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CAT Scan vs MRI

CAT Scan vs MRI

Many times a doctor has to make a choice between CAT scan and MRI of brain or any other body part, in order to diagnose a certain condition. The method of diagnosis depends on some factors which the doctor must weigh up. This article provides information which will clear up some of the differences between the two diagnostic tools.
Rahul Thadani
When a doctor has to diagnose and treat certain medical ailments and conditions, he/she may resort to the use of medical imaging. This is a technique that has proved very useful to the doctors and medical institutions over the years, as it provides a clear image of any part of the body and determines what is wrong with it. There is much confusion in the minds of people regarding these two methods, that is MRI and CAT scan.
The obvious advantage of both these methods is that they are completely painless and nonintrusive. The affected person experiences no degree of pain or discomfort, and the ease with which the doctor can diagnose the problem is exemplary. However, this is where the similarity between the two ends. Though the method of both these techniques is almost the same, the conditions that both methods detect are very different from each other.
CAT Scan or MRI - Which to Use?
This is a question that is best left in the hands of the specialists. They are the ones who decide which one out of these two tests would be more suitable for the affected person, and would help diagnose his/her condition easily. There are primarily two factors which determine which one is more suitable.
  1. What part of the body is affected?
  2. What is the cause of the examination?
Keeping the answers to these two questions in mind, the doctor would decide about which method of examination one must comply with.
CAT Scan
These are highly specialized kind of X-rays. This method is most suitable for receiving the imaging of bone structures and determining if a person has any kind of brain tumor. One is required to lie down on a couch, which slides into a chamber which carries out the X-ray of the entire body. The X-rays rotate around his/her entire body, and transfers the results to a computer which helps the doctor analyze the situation. Computer Axial Tomography (CAT) scans are extremely useful for determining the anatomy and structure of bones and organs, and as a result help in locating tumors on the bone. Internal bleeding, fractures, and even brain cancer can be detected on a person using these scans.
MRI
Magnetic resonance imaging scan does not use X-rays like a CAT scan does. Instead, this method utilizes the ability of creating a magnetic force inside one's body. The equipment that is used to carry out the scan is a large magnet in the shape of a tube. One lies on a flat surface, which is then transported inside the tube. The machine sends magnetic waves and radio waves through his/her body, and collects them through the water cells in the body. This information is transferred to a computer, which then generates an image of the interiors of the body. This scan primarily examines the tissues, the skeletal system, and the organs of the body. Any heart disease damage or spinal column injury can also be easily located through it.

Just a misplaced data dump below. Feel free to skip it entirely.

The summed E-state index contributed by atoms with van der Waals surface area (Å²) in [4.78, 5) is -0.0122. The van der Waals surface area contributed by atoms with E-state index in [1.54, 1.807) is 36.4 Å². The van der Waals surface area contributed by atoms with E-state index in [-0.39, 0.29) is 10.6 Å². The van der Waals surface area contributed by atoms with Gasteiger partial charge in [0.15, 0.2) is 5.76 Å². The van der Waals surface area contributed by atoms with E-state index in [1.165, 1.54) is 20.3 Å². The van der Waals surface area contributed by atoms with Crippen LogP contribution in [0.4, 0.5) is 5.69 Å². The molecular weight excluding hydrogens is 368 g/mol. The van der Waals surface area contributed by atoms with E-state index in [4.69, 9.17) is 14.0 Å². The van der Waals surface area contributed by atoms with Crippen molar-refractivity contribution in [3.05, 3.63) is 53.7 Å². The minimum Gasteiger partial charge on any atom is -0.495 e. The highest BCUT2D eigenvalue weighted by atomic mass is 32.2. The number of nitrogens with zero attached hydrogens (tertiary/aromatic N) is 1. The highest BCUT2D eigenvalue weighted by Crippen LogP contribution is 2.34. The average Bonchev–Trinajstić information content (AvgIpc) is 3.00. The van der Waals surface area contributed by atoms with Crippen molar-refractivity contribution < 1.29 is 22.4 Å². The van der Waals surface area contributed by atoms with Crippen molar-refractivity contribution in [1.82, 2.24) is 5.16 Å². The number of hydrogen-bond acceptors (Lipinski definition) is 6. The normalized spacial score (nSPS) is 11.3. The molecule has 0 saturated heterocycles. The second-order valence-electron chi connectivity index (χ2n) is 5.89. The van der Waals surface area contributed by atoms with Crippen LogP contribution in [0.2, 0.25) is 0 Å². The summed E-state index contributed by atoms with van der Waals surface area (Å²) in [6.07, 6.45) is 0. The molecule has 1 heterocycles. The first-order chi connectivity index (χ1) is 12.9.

Cost
The cost factor is another parameter when one considers the two tests. The cheaper one out of the two is the CAT scan, as it costs anything between $1,200-$3,500. The disadvantage of the CAT scan though is that it is not performed at every hospital. On the other hand, an MRI is slightly more expensive, and it will cost around $1,500-$4,000. But its glaring advantage is that it can be performed easily at almost any hospital.
Factor CAT Scan MRI
Bony Structures Provides good details, and is preferable Provides comparatively lesser amount of details
Radiation Exposure Moderate to high degree of exposure No exposure to radiation
Method of Imaging X-Rays Magnetic waves and radio waves
Time for Scan 5-10 minutes Around 30 minutes
Soft Tissue Details Lesser amount of details Higher amount of details.

PET Scan
Another alternative to diagnosing some medical conditions is the PET scan, or the positron emission tomography scan. This method is commonly used to distinguish between cancerous and noncancerous cells, or live tissue and dead tissue. It is the preferred method to detect cancerous cells. The method of this scan shows the molecules of the body clearly, thus, simplifying the process of detecting dangerous or infected cells or tissue.
On a conclusive note, when the doctor is asked to choose between the two diagnostic tests, he/she will assess the situation first and then recommend a suitable test accordingly. The part of the body that is in question, and the severity of the potential risk will determine which out of these two tests would be suggested.
Disclaimer: This HealthHearty article is for informative purposes only, and should not be used as a replacement for expert medical advice.